- BACKGROUND OF THE INVENTION
This invention relates to the control of power fold mirrors on vehicles.
A standard feature of many modern vehicles, including private and industrial vehicles, is the ability for one or more side mirrors of the vehicle to fold in and out from the side of the vehicle. The driver is able to manually control the position of the mirror such that, when, for example the car is parked, the driver will switch the mirror into a folded position to lie adjacent to the external surface of the car. When the car is about to be driven, the driver can select the fold out position and the mirror will fold out from the side of the car and assume an extended position in the normal fashion, to allow the mirror to be used while driving.
A common factor to be taken into consideration when designing electronic circuits, particularly when associated with mechanical actuators, is the production of heat. In the case of fold out mirrors, small electric motors drive the movement of the mirror and in doing so, generate heat. Traditionally, because the power fold function is used infrequently, the generation of heat is not a major problem. However, there may be instances where the power fold function is used frivolously, for example a child playing with the power fold switch and repeatedly folding the mirror in and out. This may result in overheating of the motor and surrounding electronic components and may damage the components of the mirror system.
Traditional ways of dealing with overheating include the provision of heat sinks, which provide a large surface area in contact with the surrounding air to radiate heat therefrom, and in the case of circuit boards, larger PCBs can be used to provide the larger heat radiating area.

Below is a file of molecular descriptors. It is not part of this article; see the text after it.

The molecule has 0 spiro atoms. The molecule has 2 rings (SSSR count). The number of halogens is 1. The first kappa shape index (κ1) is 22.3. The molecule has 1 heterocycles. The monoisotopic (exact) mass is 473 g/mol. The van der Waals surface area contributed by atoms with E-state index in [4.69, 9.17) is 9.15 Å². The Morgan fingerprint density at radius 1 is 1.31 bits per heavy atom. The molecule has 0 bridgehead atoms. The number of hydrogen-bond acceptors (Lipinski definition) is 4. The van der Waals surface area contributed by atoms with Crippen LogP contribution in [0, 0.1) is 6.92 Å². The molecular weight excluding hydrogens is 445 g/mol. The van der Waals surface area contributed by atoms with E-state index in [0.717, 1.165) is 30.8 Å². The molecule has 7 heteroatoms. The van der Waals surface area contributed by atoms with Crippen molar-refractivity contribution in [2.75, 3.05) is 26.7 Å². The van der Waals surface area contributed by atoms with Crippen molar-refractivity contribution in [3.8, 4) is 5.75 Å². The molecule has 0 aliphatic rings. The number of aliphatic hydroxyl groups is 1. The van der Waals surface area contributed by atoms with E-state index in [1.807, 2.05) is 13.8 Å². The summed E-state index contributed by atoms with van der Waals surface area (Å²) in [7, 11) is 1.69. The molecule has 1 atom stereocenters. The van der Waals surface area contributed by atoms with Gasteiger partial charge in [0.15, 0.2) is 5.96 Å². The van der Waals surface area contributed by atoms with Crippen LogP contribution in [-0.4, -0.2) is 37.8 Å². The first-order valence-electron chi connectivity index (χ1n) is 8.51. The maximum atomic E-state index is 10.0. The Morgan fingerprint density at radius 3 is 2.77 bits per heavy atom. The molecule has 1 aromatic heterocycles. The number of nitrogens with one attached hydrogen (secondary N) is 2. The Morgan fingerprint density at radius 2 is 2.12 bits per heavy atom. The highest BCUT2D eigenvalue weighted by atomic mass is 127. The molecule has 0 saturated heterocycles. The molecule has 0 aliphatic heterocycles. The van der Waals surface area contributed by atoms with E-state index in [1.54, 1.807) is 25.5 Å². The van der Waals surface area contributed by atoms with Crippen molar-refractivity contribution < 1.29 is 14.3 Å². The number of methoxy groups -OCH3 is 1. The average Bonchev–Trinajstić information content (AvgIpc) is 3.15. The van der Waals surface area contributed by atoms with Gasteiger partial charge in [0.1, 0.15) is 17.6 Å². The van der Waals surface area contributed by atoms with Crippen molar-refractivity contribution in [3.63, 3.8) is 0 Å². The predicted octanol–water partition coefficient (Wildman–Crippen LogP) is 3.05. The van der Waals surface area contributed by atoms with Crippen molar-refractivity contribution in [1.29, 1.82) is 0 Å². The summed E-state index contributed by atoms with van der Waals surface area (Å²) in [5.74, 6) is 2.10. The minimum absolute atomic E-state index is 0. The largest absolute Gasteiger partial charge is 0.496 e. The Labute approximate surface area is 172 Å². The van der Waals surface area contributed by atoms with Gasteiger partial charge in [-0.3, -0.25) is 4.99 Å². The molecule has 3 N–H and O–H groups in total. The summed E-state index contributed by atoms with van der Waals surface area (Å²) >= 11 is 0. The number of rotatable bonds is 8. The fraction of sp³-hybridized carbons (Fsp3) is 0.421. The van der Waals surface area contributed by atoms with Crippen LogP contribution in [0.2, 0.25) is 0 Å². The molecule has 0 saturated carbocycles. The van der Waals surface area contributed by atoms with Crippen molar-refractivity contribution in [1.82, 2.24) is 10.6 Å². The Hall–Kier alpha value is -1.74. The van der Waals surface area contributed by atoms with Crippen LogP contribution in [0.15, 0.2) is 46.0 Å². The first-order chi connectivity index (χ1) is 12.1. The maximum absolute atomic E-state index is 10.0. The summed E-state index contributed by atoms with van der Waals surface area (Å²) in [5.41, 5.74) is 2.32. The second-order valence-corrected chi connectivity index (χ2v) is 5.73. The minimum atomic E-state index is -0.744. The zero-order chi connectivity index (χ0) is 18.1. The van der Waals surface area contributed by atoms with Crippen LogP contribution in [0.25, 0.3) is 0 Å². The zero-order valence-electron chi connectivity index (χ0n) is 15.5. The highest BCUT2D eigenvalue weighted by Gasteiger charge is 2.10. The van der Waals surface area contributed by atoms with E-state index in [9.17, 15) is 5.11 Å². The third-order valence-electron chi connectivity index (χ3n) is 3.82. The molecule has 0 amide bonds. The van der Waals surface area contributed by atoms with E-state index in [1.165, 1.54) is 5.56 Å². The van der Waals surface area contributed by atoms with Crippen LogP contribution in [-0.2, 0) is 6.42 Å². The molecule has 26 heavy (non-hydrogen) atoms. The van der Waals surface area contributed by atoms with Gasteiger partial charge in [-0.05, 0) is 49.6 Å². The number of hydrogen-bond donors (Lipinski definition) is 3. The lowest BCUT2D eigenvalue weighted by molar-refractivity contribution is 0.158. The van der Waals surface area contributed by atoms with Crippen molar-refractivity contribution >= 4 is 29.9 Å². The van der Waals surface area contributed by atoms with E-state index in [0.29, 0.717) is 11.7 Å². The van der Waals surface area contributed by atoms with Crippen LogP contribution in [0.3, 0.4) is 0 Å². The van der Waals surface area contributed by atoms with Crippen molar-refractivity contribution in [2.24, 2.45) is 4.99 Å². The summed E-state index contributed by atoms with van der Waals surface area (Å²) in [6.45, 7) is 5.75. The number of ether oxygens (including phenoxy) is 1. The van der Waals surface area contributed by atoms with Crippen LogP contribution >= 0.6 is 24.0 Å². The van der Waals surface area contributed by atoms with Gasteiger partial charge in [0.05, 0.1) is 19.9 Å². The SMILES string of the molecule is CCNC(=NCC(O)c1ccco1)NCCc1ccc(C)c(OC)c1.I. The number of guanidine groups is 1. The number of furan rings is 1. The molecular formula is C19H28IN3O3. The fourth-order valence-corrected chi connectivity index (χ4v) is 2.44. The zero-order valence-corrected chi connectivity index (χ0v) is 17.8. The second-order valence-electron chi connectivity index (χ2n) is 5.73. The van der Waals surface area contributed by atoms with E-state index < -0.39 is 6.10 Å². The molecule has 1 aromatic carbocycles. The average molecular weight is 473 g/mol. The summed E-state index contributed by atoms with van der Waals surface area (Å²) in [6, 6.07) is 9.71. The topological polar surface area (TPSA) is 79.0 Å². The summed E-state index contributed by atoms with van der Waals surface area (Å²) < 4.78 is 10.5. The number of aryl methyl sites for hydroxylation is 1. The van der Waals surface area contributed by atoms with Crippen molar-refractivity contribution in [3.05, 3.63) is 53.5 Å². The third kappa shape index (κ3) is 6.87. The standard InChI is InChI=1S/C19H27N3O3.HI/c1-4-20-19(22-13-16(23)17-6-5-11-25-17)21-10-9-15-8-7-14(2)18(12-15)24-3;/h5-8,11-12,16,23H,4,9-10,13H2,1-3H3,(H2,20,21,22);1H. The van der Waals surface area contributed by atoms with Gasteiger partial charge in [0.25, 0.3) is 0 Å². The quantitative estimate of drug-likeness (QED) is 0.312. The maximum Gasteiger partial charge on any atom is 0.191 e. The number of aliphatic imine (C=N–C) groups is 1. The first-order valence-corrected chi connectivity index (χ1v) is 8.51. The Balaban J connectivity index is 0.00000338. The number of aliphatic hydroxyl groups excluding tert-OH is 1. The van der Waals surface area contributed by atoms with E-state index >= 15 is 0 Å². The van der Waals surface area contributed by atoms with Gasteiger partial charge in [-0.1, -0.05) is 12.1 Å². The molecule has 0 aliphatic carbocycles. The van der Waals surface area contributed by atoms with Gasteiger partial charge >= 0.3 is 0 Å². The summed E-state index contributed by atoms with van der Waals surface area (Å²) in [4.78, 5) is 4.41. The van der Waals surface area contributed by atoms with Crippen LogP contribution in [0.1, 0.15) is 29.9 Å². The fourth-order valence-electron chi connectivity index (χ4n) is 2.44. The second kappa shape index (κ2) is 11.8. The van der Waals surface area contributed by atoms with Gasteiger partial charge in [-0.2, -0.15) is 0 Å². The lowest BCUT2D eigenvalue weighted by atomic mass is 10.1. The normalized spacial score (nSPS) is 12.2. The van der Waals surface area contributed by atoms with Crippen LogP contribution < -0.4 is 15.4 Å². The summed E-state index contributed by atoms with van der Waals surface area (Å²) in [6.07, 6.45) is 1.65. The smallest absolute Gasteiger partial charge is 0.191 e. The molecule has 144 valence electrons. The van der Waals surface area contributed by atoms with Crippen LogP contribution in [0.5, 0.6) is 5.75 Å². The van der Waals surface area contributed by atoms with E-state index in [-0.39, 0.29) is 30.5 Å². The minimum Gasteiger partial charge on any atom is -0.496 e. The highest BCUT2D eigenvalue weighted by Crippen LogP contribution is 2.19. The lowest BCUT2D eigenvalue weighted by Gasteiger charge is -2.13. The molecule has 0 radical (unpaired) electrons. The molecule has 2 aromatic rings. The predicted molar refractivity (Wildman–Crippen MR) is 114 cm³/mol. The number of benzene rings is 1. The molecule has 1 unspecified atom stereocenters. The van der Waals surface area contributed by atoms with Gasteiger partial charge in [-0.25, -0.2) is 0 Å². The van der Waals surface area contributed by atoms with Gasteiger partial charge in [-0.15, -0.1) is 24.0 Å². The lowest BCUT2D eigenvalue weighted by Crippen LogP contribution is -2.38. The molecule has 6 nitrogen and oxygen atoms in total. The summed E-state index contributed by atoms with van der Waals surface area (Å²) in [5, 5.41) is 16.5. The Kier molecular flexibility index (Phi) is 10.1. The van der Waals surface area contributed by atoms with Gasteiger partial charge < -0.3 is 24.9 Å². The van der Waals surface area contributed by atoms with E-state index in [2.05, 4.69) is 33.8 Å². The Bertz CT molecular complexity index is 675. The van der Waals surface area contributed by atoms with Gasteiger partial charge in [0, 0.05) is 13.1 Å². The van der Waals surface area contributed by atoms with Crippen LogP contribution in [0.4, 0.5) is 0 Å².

Other methods of compensating for the generation of heat include using heavier duty components which are more expensive. This is undesirable in a product which is mass manufactured as the overall increase in cost can be dramatic. Similarly, in devices such as power fold control circuits, space is often at a premium and it is necessary to keep component and board sizes as small as possible.
- SUMMARY OF THE INVENTION
It is an object of the present invention to provide an alternative means of addressing the problem of potentially damaging heat.
According to a first aspect of the present invention, there is provided a control circuit for controlling the operation of a power fold vehicle mirror, the control circuit including:
a temperature sensor; and
a vehicle mirror actuation control; wherein
upon the temperature sensor sensing that a temperature of at least a portion of the control circuit has reached or exceeded a predetermined temperature threshold, the vehicle mirror actuation control prevents the vehicle mirror from at least folding in.
BRIEF DESCRIPTION OF THE DRAWINGS
According to a second aspect of the present invention, there is provided a method of controlling the operation of a power fold vehicle mirror, controlled by a control circuit, the method including preventing the vehicle mirror from at least folding in if a temperature of at least a portion of the control circuit reaches or exceeds a predetermined temperature threshold.
A preferred embodiment of the present invention will now be described with reference to the following Figures in which:
DETAILED DESCRIPTION OF THE PREFERRED EMBODIMENT
FIG. 1 is a circuit diagram including a control circuit according to the present invention.
FIG. 1 shows a circuit diagram of a control circuit for controlling the operation of a power fold mirror.
The vehicle interface has two supply leads (A and B) and a door signal line (D). When door signal line D is open circuit, the motor polarity is determined by the supply polarity. Door signal D equates to the state of the vehicle door. A and B are provided by the state of a “fold in/fold out” control switch, operated by a user.
When door signal line D is connected to the negative supply lead, then the polarity of A and B have no effect on the motor polarity. The motor polarity is shown in Table 1 below, where A, D and B are the inputs described above and MA and MB are the terminals of the motor. The “function” column indicates the function of the mirror resulting from the combination of the signals on inputs A, D and B.
|TABLE 1 |
|Input ||Output || |
|A ||D ||B ||MA ||MB ||Function |
|+ ||Open ||− ||− ||+ ||Fold In |
|− ||Open ||+ ||+ ||− ||Fold Out |
|− ||− ||+ ||+ ||− ||Fold Out |
|+ ||− ||− ||+ ||− ||Fold Out |